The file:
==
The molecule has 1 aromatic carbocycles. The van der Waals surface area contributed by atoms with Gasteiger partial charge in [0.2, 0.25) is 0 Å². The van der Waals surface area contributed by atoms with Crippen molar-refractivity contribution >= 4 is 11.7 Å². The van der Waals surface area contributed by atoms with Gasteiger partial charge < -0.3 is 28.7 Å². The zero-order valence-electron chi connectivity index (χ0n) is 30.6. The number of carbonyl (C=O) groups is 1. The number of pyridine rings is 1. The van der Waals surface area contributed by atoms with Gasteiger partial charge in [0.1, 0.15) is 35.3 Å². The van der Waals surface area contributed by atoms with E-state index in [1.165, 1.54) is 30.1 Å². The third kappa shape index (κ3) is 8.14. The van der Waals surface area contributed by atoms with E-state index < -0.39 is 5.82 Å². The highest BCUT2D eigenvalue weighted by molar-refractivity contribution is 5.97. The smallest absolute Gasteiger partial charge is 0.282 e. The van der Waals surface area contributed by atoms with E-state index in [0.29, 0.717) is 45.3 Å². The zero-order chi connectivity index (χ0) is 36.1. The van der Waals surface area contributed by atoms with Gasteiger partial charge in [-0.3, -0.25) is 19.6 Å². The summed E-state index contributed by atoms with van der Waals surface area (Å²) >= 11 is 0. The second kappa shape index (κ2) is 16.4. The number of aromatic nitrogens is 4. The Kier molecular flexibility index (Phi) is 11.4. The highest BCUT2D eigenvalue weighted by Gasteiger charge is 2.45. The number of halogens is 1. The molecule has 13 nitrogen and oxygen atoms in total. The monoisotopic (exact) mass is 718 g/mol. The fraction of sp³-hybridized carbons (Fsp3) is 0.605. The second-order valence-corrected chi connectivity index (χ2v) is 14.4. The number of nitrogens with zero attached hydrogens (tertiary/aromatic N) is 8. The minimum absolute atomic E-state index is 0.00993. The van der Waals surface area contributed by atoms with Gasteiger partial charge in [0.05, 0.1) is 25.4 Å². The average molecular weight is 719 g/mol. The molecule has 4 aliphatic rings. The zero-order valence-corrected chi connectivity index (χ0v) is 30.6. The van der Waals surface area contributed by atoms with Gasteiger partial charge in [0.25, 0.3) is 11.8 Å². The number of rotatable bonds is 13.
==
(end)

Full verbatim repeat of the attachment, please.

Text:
The molecule has 1 aromatic carbocycles. The van der Waals surface area contributed by atoms with Gasteiger partial charge in [0.2, 0.25) is 0 Å². The van der Waals surface area contributed by atoms with Crippen molar-refractivity contribution >= 4 is 11.7 Å². The van der Waals surface area contributed by atoms with Gasteiger partial charge < -0.3 is 28.7 Å². The zero-order valence-electron chi connectivity index (χ0n) is 30.6. The number of carbonyl (C=O) groups is 1. The number of pyridine rings is 1. The van der Waals surface area contributed by atoms with Gasteiger partial charge in [0.1, 0.15) is 35.3 Å². The van der Waals surface area contributed by atoms with E-state index in [1.165, 1.54) is 30.1 Å². The third kappa shape index (κ3) is 8.14. The van der Waals surface area contributed by atoms with E-state index < -0.39 is 5.82 Å². The highest BCUT2D eigenvalue weighted by molar-refractivity contribution is 5.97. The smallest absolute Gasteiger partial charge is 0.282 e. The van der Waals surface area contributed by atoms with E-state index in [0.29, 0.717) is 45.3 Å². The zero-order chi connectivity index (χ0) is 36.1. The van der Waals surface area contributed by atoms with Gasteiger partial charge in [-0.3, -0.25) is 19.6 Å². The summed E-state index contributed by atoms with van der Waals surface area (Å²) >= 11 is 0. The second kappa shape index (κ2) is 16.4. The number of aromatic nitrogens is 4. The Kier molecular flexibility index (Phi) is 11.4. The highest BCUT2D eigenvalue weighted by Gasteiger charge is 2.45. The number of halogens is 1. The molecule has 13 nitrogen and oxygen atoms in total. The monoisotopic (exact) mass is 718 g/mol. The fraction of sp³-hybridized carbons (Fsp3) is 0.605. The second-order valence-corrected chi connectivity index (χ2v) is 14.4. The number of nitrogens with zero attached hydrogens (tertiary/aromatic N) is 8. The minimum absolute atomic E-state index is 0.00993. The van der Waals surface area contributed by atoms with Gasteiger partial charge in [0.05, 0.1) is 25.4 Å². The average molecular weight is 719 g/mol. The molecule has 4 aliphatic rings. The zero-order valence-corrected chi connectivity index (χ0v) is 30.6. The van der Waals surface area contributed by atoms with Gasteiger partial charge in [0.25, 0.3) is 11.8 Å². The number of rotatable bonds is 13.